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05.09.2017 01:49 Age: 2 days

US banks urged to use money laundering disclosures to report "elder financial exploitation"


A memo issued by the US Treasury Department's Financial Crimes Enforcement Network (FinCEN) urges financial institutions to file suspicious activity reports where they suspect a transaction may be linked to the financial abuse of an elderly person.

It says that "elder financial exploitation" (EFE, the illegal or improper use of an older person's funds, property or assets) has emerged as one of the most significant frauds against individuals in the US. Only a small fraction of incidents are uncovered and reported, but FinCEN says financial institutions are often well positioned to detect when older account holders have been targeted or victimised.

The figures indicate that this exploitation will be a growing problem if there is no crackdown. The number of US residents aged 65 and older is projected to grow from 41 to 86 million by 2050, and according to the 2010 report, "Prevalence and Correlates of Emotional, Physical, Sexual, and Financial Abuse and Potential Neglect in the United States: The National Elder Mistreatment Study" , around one in ten seniors have suffered abuse - with financial exploitation occurring most frequently.

A report by the Consumer Financial Protection Bureau (CFPB) revealed that the estimated annual losses from elder financial abuse range from USD2.9 billion to USD36.48 billion.

Last year the CFPB issued advice to banks and credit unions on taking action to prevent this abuse, in the report "Recommendations and Report for Financial Institutions on Preventing and Responding to Elder Financial Exploitation" . Measures included:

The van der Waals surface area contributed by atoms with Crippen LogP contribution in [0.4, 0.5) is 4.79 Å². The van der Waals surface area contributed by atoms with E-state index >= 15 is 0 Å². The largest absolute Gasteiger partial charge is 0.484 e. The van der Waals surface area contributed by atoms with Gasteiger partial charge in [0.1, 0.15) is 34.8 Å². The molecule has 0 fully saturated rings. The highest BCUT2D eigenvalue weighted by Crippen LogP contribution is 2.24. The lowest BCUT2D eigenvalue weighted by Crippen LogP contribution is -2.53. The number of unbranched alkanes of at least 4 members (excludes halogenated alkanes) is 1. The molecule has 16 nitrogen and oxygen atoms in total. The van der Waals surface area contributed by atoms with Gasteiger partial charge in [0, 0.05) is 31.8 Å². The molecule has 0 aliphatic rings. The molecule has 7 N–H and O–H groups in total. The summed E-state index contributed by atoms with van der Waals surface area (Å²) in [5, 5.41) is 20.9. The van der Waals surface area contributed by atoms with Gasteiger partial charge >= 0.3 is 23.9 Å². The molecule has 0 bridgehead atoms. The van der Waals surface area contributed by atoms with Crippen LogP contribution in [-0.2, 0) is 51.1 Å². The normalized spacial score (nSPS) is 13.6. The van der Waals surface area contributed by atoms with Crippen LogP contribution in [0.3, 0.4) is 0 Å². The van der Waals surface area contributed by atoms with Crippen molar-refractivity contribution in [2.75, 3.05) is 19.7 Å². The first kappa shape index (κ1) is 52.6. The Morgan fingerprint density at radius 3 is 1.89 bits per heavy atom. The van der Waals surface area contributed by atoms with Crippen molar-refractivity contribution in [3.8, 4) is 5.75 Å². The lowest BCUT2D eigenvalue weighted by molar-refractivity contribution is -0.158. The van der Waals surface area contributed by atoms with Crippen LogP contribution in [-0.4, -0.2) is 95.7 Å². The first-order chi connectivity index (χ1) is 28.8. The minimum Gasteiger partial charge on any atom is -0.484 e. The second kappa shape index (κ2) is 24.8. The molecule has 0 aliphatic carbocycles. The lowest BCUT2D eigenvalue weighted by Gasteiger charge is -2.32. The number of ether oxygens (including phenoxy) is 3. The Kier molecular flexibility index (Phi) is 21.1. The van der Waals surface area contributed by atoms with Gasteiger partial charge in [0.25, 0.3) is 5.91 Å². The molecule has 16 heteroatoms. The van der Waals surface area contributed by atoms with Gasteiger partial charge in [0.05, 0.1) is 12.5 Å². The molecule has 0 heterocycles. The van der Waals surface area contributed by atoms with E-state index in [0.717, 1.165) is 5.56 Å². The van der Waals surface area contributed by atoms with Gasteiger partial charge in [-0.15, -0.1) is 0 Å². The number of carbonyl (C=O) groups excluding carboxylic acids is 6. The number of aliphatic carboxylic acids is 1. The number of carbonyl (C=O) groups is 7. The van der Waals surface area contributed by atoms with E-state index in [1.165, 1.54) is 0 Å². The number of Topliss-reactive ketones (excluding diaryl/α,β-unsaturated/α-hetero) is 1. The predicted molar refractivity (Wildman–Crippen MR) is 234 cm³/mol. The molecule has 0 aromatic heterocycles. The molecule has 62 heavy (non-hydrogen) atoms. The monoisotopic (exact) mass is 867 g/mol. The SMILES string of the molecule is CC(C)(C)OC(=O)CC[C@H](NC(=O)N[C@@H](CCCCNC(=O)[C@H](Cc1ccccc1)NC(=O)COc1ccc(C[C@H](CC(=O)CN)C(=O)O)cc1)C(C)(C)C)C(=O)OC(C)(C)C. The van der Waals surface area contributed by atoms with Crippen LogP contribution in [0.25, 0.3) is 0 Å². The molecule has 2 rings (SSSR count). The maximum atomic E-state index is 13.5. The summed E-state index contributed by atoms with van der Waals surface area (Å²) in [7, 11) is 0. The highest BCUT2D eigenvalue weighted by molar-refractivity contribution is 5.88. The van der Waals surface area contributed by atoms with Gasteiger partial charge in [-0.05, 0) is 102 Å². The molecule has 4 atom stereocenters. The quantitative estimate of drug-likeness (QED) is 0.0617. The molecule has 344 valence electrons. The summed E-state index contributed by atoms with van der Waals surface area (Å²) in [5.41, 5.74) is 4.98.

• Coordinating efforts to better educate older customers and other stakeholders about the problem;
  • Using technology to flag and to identify warning signs of abuse;
  • Reporting suspected abuse to the authorities and developing a relationship with the state adult protective services agency; and
  • Protecting account holders; for example, by extending the time period under Regulation E to report unauthorized transactions when a customer has extenuating circumstances, such as hospitalization.

The most recent FinCEN memo outlines how financial institutions can go about detecting, assessing and reporting EFE, while the 2011 "Advisory to Financial Institutions on Filing Suspicious Activity Reports Regarding Elder Financial Exploitation" provides some "red flags" that may suggest suspicious activity.

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US banks urged to use money laundering disclosures to report "elder financial exploitation"